Technology

Grappling With Viruses on Multiple Fronts: Ongoing Cyber Risk Management in the Age of COVID-19

There are two viruses contractors must battle: COVID-19 and computer viruses. Here are tips to combat both.
By Richard Volack
September 19, 2020
Topics
Technology

It has now been about seven months since the COVID-19 virus first arose in the U.S. The majority of the construction industry has survived at least one shut-down and its employees have acclimated to working from home.

As the industry adjusts to the new normal, construction companies must remember to appropriately balance their mitigation and prevention efforts to not only fight COVID-19 on the health care front, but also to step up their efforts to fight the steep increase in “virtual” viruses through cyber-attacks during the pandemic. In fact, the FBI recently reported that the “number of complaints about cyberattacks to their Cyber Division is up to as many as 4,000 a day. That represents a 400% increase from what they were seeing pre-coronavirus.”

In the last few weeks, some states, in an effort to return to “normalcy,” have re-opened many of their commercial sectors that were previously on hold. This new re-opening affects those in the construction industry as well. During this time of transition, the construction industry has naturally focused on setting forth concrete policies to reduce the threat of COVID-19 on its project sites. Some other practical steps suggested by several sources to deal with COVID-19 on jobsites include the following:

  • space out workers and/or conduct a job hazard analysis to determine the appropriate spacing of workers on construction sites;
  • use staggered shifts;
  • monitor the temperature of workers;
  • provide gloves and masks and other appropriate PPE;
  • clean and disinfect high touch areas and frequently used tools;
  • increase the number of hand washing areas or hand sanitizing facilities;
  • conduct video conferences in lieu of in person meetings; and
  • ask employees to help monitor their team members.

However, as the country moves and transitions again into the fall and the re-opening of more businesses, those working in the construction industry should also be on the continued lookout for another type of virus—stepped up efforts by third parties to take advantage of these uncertain times to inject viruses into and/or hack into their computer systems, both in their company’s home office and in the field.

As health care professionals are fond of saying, the more preventative actions taken, the safer everyone will be. The same applies to the virtual world and virtual viruses. During this time of transition, those in the construction industry must make sure that they are implementing at least the following safety protocols to keep the company and its computer systems safe from being “infected” with a computer virus. Some preventative measures that construction executives should take include the following:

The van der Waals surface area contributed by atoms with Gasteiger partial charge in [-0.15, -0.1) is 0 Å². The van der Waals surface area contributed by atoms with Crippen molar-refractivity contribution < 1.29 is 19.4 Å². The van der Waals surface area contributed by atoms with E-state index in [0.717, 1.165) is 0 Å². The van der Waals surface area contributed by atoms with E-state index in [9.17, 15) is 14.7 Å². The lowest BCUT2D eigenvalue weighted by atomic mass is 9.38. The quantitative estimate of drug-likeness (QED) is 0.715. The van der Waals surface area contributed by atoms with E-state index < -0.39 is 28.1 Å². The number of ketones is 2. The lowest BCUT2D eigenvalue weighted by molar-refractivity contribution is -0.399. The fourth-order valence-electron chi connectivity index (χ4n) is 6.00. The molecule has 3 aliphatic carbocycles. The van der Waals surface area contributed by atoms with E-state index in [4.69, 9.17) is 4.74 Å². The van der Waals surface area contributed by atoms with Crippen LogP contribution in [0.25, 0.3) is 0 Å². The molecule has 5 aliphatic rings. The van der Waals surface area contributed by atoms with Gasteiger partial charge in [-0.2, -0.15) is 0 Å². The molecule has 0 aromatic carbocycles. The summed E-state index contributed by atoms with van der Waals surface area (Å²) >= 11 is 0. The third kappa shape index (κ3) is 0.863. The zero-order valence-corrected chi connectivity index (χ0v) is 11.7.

• Train, train, train personnel. Due to COVID-19, construction companies now use the internet more than ever to schedule work, review plans and specifications, and transfer information. Consequently, it is imperative that construction companies provide their employees regular training courses in basic cyber security, including, but not limited to, what a social engineering/phishing e-mail looks like, what spoofing is, and how to know if their computer has been hacked. The training should also ingrain personnel with the habit of double-checking before clicking on ANY attachment from an outside source. In fact, many construction companies have colorful banners at the top or bottom of an external e-mail warning them of the e-mail’s origin.
  • Beef up systems and IT personnel. Do an audit of IT systems. Make sure IT personnel are trained and know how to regularly patch the company’s systems, upgrade firewalls, monitor the system for anomalies and silo off certain parts of IT systems. IT personnel should also be looking into two-factor authorization for systems, which means that to log onto the computer system, the employee must have his/her username and password and then another piece of information known only to them such as a randomly generated code that frequently changes. Also, make sure that IT persons know how to encrypt transmissions both in transit and at rest. Finally, make sure they know how to correctly and securely set up computer systems in the field.
  • Bring company policies up to date. Make sure to have the computer and electronic use policy upgraded to limit the use of the IT system to only work-related items, distinguish what to click on and what not to click on and how to know the difference, and prohibit the use of any social media platforms as they are havens for hackers. Have management set an example by reminding the employees that the computer policies apply to ALL employees.
  • Buy insurance. There are many cyber insurance policies in the market today that tailor both to certain industries (like construction) and that are tailored to the size of the firm. Most policies will pay for themselves with just one hack or cyber intrusion. For even the smallest breach, the response and investigation and possible notification requirements will cost in the tens of thousands of dollars.

Just like the implementation of certain basic changes in behavior listed above can help keep COVID-19 at bay, implementing at least the recommended IT/cyber changes above will help to keep the company virus free in the virtual world as well.

by Richard Volack
Richard Volack is a Partner and Chair of Peckar & Abramson’s Cyber Security & Data Privacy practice.

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